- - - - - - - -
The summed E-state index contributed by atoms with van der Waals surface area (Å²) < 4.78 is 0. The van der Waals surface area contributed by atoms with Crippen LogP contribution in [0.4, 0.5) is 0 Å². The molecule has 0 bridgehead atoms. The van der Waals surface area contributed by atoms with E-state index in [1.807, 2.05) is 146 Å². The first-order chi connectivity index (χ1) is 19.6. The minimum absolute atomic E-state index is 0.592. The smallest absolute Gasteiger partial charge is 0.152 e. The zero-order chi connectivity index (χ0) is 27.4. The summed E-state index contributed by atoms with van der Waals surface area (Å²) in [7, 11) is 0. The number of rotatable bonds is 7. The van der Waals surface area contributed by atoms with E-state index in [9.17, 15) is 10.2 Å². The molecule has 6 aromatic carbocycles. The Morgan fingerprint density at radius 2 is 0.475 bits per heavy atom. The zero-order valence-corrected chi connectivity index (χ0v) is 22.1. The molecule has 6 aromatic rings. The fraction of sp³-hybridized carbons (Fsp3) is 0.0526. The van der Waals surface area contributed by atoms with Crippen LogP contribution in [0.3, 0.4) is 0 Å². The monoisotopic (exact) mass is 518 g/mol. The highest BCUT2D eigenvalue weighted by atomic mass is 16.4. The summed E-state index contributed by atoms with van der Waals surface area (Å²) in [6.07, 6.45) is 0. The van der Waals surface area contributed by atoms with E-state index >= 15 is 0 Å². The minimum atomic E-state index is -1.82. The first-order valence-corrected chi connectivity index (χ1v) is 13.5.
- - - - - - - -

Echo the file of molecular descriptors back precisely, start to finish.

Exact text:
The summed E-state index contributed by atoms with van der Waals surface area (Å²) < 4.78 is 0. The van der Waals surface area contributed by atoms with Crippen LogP contribution in [0.4, 0.5) is 0 Å². The molecule has 0 bridgehead atoms. The van der Waals surface area contributed by atoms with E-state index in [1.807, 2.05) is 146 Å². The first-order chi connectivity index (χ1) is 19.6. The minimum absolute atomic E-state index is 0.592. The smallest absolute Gasteiger partial charge is 0.152 e. The zero-order chi connectivity index (χ0) is 27.4. The summed E-state index contributed by atoms with van der Waals surface area (Å²) in [7, 11) is 0. The number of rotatable bonds is 7. The van der Waals surface area contributed by atoms with E-state index in [9.17, 15) is 10.2 Å². The molecule has 6 aromatic carbocycles. The Morgan fingerprint density at radius 2 is 0.475 bits per heavy atom. The zero-order valence-corrected chi connectivity index (χ0v) is 22.1. The molecule has 6 aromatic rings. The fraction of sp³-hybridized carbons (Fsp3) is 0.0526. The van der Waals surface area contributed by atoms with Crippen LogP contribution in [0.3, 0.4) is 0 Å². The monoisotopic (exact) mass is 518 g/mol. The highest BCUT2D eigenvalue weighted by atomic mass is 16.4. The summed E-state index contributed by atoms with van der Waals surface area (Å²) in [6.07, 6.45) is 0. The van der Waals surface area contributed by atoms with E-state index >= 15 is 0 Å². The minimum atomic E-state index is -1.82. The first-order valence-corrected chi connectivity index (χ1v) is 13.5.